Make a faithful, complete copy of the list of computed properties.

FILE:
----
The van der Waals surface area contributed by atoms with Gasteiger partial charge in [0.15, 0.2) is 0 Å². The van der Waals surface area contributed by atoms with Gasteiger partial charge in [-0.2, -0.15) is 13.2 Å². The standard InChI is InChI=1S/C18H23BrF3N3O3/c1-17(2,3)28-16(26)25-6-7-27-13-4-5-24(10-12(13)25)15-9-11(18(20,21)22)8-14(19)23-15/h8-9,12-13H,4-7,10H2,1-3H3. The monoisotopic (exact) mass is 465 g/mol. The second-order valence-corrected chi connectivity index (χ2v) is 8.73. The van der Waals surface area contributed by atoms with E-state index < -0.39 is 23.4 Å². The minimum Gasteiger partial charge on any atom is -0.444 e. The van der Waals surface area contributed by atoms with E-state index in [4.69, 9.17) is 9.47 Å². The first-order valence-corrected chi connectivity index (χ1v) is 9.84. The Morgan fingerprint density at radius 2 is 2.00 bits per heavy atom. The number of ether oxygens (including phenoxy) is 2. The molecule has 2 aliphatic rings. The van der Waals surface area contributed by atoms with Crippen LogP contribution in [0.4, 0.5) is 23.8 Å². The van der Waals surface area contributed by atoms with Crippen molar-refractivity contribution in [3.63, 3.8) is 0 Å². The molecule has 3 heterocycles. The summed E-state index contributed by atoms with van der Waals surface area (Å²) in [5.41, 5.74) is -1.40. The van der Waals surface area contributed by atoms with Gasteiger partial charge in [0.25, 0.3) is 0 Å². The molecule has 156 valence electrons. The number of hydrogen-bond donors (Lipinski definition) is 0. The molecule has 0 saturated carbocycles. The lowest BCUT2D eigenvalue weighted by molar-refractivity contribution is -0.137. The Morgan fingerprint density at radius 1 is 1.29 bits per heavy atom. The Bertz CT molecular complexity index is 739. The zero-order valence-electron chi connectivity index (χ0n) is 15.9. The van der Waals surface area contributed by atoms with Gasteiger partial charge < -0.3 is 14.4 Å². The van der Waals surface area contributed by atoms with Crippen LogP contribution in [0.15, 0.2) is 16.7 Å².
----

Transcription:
The van der Waals surface area contributed by atoms with Gasteiger partial charge in [0.15, 0.2) is 0 Å². The van der Waals surface area contributed by atoms with Gasteiger partial charge in [-0.2, -0.15) is 13.2 Å². The standard InChI is InChI=1S/C18H23BrF3N3O3/c1-17(2,3)28-16(26)25-6-7-27-13-4-5-24(10-12(13)25)15-9-11(18(20,21)22)8-14(19)23-15/h8-9,12-13H,4-7,10H2,1-3H3. The monoisotopic (exact) mass is 465 g/mol. The second-order valence-corrected chi connectivity index (χ2v) is 8.73. The van der Waals surface area contributed by atoms with E-state index < -0.39 is 23.4 Å². The minimum Gasteiger partial charge on any atom is -0.444 e. The van der Waals surface area contributed by atoms with E-state index in [4.69, 9.17) is 9.47 Å². The first-order valence-corrected chi connectivity index (χ1v) is 9.84. The Morgan fingerprint density at radius 2 is 2.00 bits per heavy atom. The number of ether oxygens (including phenoxy) is 2. The molecule has 2 aliphatic rings. The van der Waals surface area contributed by atoms with Crippen LogP contribution in [0.4, 0.5) is 23.8 Å². The van der Waals surface area contributed by atoms with Crippen molar-refractivity contribution in [3.63, 3.8) is 0 Å². The molecule has 3 heterocycles. The summed E-state index contributed by atoms with van der Waals surface area (Å²) in [5.41, 5.74) is -1.40. The van der Waals surface area contributed by atoms with Gasteiger partial charge in [0.25, 0.3) is 0 Å². The molecule has 156 valence electrons. The number of hydrogen-bond donors (Lipinski definition) is 0. The molecule has 0 saturated carbocycles. The lowest BCUT2D eigenvalue weighted by molar-refractivity contribution is -0.137. The Morgan fingerprint density at radius 1 is 1.29 bits per heavy atom. The Bertz CT molecular complexity index is 739. The zero-order valence-electron chi connectivity index (χ0n) is 15.9. The van der Waals surface area contributed by atoms with Gasteiger partial charge < -0.3 is 14.4 Å². The van der Waals surface area contributed by atoms with Crippen LogP contribution in [0.15, 0.2) is 16.7 Å².